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Vernacular imagery has been enjoying something of a renaissance in recent years. A growing number of contemporary artists and photographers are making use of everyday snapshots as part of their oeuvres. Since as far back as the 1970s, photographers have been re-imagining discarded imagery in an effort to debunk traditional ideas of what is seen as having artistic merit. American photographers Richard Prince and Cindy Sherman took photographs of photographs in response to what they saw as an overloaded and self-referential industry. Earlier, seminal photographer, Stephen Shore experimented with a vernacular style to strip down his images and communicate his perceptions of the US with what he described as “heightened cultural reference”.

In 1989, German artist Joachim Schmid declared: “No more new images until the old ones have been used up!” In his first UK retrospective, The Photographers’ Gallery is showing a selection of the works he has created from “found” photographs collected over the past 25 years. His signature series “Pictures from the Street” – made up of 900 images – is too vast to show in its entirety. Instead Schmid has randomly selected 100 samples to fit the space. The images that make the cut range from photo-booth and ID captures to family snapshots and portraits, many of which are creased, trodden on, burnt at the edges or have holes torn out, like mini jigsaw puzzles with the final pieces missing.

In 1990 Schmid created his Institute for the Reprocessing of Used Photographs with his tongue firmly in his cheek. Taking out advertising space in national newspapers, he offered to reprocess or “ecologically dispose” of the public’s unwanted photographs. In “Photogenic Drafts, 1991” he makes use of a set of negatives sent to him by a Bavarian studio photographer. At first glance the negatives appeared unusable as they had been cut in half to prevent re-printing. But the consistency of the poses and angles allowed Schmid to splice together images to create hybrids that play with questions of identity, ageing and genetic inheritance.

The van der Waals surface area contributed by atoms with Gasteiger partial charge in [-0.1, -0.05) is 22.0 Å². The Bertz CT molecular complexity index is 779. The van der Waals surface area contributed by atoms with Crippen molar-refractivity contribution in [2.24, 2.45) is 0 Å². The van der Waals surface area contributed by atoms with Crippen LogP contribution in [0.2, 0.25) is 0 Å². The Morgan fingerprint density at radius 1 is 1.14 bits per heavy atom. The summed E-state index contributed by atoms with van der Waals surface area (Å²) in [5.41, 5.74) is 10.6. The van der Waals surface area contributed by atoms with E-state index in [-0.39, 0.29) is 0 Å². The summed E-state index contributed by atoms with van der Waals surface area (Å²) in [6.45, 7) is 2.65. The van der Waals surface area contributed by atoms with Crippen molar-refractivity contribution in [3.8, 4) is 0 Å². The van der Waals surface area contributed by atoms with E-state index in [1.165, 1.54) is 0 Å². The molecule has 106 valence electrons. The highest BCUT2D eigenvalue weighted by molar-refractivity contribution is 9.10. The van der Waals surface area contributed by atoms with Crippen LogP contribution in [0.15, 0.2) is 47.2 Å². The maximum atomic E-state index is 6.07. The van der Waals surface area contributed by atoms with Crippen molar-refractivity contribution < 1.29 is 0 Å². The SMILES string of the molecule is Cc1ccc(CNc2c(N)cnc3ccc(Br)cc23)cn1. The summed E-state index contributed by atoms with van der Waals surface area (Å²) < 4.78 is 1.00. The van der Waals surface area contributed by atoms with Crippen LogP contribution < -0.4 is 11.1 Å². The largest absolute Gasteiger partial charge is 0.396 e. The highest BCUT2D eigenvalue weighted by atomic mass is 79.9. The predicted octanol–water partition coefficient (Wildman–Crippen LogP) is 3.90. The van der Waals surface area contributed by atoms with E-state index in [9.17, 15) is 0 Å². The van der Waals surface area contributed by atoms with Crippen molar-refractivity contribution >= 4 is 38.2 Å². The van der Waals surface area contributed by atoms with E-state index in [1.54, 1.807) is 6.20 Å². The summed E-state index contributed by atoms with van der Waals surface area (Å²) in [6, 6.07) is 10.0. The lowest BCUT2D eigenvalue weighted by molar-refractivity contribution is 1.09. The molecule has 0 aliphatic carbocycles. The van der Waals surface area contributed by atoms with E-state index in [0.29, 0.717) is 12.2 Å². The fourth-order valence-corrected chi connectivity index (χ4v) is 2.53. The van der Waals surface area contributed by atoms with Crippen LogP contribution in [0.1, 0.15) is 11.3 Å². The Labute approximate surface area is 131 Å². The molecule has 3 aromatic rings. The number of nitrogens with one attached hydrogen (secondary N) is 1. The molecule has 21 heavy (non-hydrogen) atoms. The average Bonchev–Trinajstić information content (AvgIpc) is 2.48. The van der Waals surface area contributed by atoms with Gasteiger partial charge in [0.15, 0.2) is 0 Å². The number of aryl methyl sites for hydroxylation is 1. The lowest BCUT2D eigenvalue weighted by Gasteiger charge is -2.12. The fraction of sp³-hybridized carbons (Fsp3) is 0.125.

By contrast, “Statics” is a series of vast collages of shredded photographs that create a jumble of visual information, echoing the paradox of modern-day attitudes to photographic imagery – there are too many images to register, yet we still have an insatiable desire for more. Having rarely shown a photograph he has taken himself for 20 years, Schmid acts as part curator, part social commentator, assembling groups of fragmented images that point at social rituals and questions of identity, but that reveal very little.

A few doors down, the gallery’s café has been utilised as an appropriately makeshift space for four specialist photographic fanzines in a concurrent exhibition. Displaying anonymous ephemera donated by readers, the carefully edited contents of Useful Photography, Ohio, Permanent Food and Found magazine are attached, seemingly randomly, to huge college-style noticeboards. Alongside snapshots and photo ID cards are love letters, scribbled notes, poetry on napkins and doodles, many of which hold more interest than the images themselves. Wide open to interpretation, these voyeuristic glimpses into the lives of other people inevitably leave the viewer with a series of unanswered questions – the beauty being that the unknown and unseen leaves room for us to create our own narratives.

Perhaps the current interest in everyday snapshots reflects society’s ever-fervent fascination with the “ordinary” person portrayed in reality television, webcams and blogs. Or perhaps, more simply, as digital photography becomes omnipresent and old-style photographic prints increasingly rare, the previously rejected or forgotten photograph is regarded as an ever-more precious commodity.


‘Joachim Schmid: Selected Photoworks 1982-2007’ and ‘Found, Shared: The Magazine Photowork’, both until June 17, The Photographers’ Gallery, London WC2H, tel +44 20 7831 1772. Admission free

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